This second flight of the platform included the following experiments:

Hawk Helping Accrue Space Practice a payload which includes a number of sensors as accelerometer, camera, experimental power system, sun exposure, wind, radiation and possibly an RF data transfer. Using a CubeSat form factor the payload and sensors will be developed by a student team during the course of study. Development of this payload is a focal point for the UMES Gateway to Space course to be held during spring 2007 (Hawk Institute for Space Sciences / UMES)

GEOCAM a prototype low cost high altitude imaging system that could be useful to quickly gather data in response to a natural disaster. Commercial off-the-shelf hardware and software is used to minimize payload cost and display panoramic views shortly after flight on the web. This is a reflight of the successful HASP 2006 GEOCAM payload (Texas A&M University)

Student High-Altitude Power Experiments (SHAPE) a payload to examine the effectiveness of different power storage devices under high-altitude flight conditions. The charging and discharging characteristics of NiMH, NiCd, Li Ion and supercapacitors regenerative power system will be studied. In addition, a control set of fully charged devices will be flown and the state of charge of these devices will be examined during post-flight analysis. (University of Alabama - Tuscaloosa)

Super Capacitor Driven CubeSat Power System part of the overall Cajun Advanced Picosatellite Experiment (CAPE) effort, and is designed to test a solar cell/supercapacitor power system for a future cubesat space payload. The charging and discharging of the supercapacitor will be studied for high (1 A) and low (100 mA) currents at high altitude to determine the overall efficiency and general performance of the system. (University of Louisiana - Lafayette)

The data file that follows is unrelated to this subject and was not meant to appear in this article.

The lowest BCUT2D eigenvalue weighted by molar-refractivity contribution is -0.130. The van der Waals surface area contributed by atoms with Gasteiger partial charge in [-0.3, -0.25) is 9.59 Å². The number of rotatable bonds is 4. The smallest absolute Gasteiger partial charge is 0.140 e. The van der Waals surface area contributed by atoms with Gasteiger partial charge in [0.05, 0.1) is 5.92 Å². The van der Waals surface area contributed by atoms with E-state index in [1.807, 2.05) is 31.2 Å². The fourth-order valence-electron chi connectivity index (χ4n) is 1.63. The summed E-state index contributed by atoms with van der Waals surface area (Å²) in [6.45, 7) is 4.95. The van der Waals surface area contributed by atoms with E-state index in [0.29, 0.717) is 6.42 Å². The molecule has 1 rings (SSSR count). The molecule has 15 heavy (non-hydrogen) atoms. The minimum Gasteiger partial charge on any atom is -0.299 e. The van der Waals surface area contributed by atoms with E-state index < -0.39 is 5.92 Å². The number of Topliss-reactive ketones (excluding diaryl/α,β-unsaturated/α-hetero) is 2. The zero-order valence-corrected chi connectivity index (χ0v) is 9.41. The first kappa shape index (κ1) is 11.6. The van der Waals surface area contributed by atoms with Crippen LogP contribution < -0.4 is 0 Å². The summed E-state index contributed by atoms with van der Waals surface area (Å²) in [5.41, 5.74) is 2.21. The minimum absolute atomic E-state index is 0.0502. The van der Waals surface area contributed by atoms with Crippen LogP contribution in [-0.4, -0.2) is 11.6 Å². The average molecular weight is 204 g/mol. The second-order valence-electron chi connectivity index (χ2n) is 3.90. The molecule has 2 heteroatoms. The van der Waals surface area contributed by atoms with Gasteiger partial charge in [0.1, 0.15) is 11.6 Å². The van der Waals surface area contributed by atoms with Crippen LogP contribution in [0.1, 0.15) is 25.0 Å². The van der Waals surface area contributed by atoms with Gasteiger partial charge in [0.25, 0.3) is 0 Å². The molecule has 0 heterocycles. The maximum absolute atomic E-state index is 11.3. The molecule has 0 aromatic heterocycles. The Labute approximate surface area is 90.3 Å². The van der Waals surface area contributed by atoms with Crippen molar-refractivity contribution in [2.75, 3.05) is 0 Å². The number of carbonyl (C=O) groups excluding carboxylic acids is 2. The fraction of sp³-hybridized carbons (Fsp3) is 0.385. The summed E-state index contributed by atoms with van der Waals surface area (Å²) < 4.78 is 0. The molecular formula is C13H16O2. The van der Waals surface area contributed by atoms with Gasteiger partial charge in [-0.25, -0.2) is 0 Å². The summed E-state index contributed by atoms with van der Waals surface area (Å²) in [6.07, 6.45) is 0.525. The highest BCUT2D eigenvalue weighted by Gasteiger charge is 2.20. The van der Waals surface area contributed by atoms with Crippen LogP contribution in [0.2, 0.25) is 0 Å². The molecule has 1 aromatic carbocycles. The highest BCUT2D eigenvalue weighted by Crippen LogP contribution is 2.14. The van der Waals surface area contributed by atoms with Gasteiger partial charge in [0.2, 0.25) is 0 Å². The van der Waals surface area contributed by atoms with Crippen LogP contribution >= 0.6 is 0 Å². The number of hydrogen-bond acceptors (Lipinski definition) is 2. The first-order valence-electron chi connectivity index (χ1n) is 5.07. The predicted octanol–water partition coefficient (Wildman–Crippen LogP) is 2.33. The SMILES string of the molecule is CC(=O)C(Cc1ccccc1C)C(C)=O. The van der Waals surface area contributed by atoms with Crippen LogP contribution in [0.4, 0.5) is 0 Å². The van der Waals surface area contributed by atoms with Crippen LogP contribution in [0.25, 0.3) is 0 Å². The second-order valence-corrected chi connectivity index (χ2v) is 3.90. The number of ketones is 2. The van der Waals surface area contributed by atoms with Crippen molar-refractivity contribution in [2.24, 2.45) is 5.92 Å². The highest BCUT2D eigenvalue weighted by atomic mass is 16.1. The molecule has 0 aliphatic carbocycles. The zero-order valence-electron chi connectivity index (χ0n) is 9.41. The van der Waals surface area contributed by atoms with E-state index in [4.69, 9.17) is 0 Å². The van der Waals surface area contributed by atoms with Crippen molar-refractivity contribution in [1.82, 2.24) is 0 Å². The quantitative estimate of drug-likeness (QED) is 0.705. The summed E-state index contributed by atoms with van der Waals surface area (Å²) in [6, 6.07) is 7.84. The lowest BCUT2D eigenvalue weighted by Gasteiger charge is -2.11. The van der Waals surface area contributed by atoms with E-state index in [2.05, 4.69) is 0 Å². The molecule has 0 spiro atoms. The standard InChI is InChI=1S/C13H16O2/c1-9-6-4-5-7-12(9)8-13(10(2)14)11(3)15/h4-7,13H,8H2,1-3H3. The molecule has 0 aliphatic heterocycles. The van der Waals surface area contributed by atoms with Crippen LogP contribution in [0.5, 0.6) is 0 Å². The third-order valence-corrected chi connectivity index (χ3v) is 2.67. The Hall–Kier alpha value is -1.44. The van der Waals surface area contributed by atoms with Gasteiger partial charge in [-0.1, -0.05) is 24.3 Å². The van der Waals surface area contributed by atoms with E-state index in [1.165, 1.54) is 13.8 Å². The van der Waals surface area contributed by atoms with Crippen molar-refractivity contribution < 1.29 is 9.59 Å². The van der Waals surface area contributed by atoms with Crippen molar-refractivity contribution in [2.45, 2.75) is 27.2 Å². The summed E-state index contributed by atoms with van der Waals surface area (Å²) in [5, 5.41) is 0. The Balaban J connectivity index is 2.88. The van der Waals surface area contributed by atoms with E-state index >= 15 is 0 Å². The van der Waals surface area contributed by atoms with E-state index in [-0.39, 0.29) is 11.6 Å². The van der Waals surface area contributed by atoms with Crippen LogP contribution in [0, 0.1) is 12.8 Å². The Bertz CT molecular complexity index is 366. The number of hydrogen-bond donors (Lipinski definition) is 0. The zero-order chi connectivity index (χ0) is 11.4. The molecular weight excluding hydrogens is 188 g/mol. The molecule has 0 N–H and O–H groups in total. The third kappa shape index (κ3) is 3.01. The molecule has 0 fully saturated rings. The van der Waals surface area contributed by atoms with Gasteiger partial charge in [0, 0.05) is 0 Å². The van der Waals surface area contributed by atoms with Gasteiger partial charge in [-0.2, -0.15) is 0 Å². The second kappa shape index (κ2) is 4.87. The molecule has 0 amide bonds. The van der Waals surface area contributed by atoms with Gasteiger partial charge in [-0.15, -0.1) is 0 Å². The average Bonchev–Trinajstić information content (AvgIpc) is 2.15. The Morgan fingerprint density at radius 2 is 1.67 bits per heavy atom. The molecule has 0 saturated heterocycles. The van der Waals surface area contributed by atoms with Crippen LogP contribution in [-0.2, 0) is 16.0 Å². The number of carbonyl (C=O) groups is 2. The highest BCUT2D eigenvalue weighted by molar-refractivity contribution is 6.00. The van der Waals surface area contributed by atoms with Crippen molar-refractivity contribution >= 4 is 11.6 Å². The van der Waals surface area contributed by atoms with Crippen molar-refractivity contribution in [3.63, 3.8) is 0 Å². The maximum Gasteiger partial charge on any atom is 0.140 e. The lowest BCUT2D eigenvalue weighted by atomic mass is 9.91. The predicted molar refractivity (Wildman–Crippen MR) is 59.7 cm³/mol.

HYPER-GEOCAM a prototype low cost high altitude imaging system that could be useful to quickly gather data in response to a natural disaster. Commercial off-the-shelf hardware and software is used to minimize payload cost and display panoramic views shortly after flight on the web. The project proposed to obtain crude hyperspectral information by reflecting the image off of a CD/DVD grating. The project also proposes to obtain sky as well as ground images. (Texas A&M University)

High Altitude Cosmic Radiation Detector a payload to study the variation of cosmic radiation with altitude and time in the atmosphere. Two detectors each viewed by a photomultiplier tube are used to provide singles, coincident and accidental counting rates to determine the flux of radiation as a function of altitude. (West Virginia University)

Thermal Imaging Balloon Experiment (TIBE) an instrument designed to gain a better understanding of the thermal effects that a high-altitude balloon experiences during flight. A thermal imaging camera is used to measure the balloon surface temperature and study the temperature gradients across the balloon. This work builds upon previous Deep Space Test Bed and HASP 2006 flights so the imaging obtained in this flight will be compared with the results from those previous flights. (University of Alabama, Huntsville).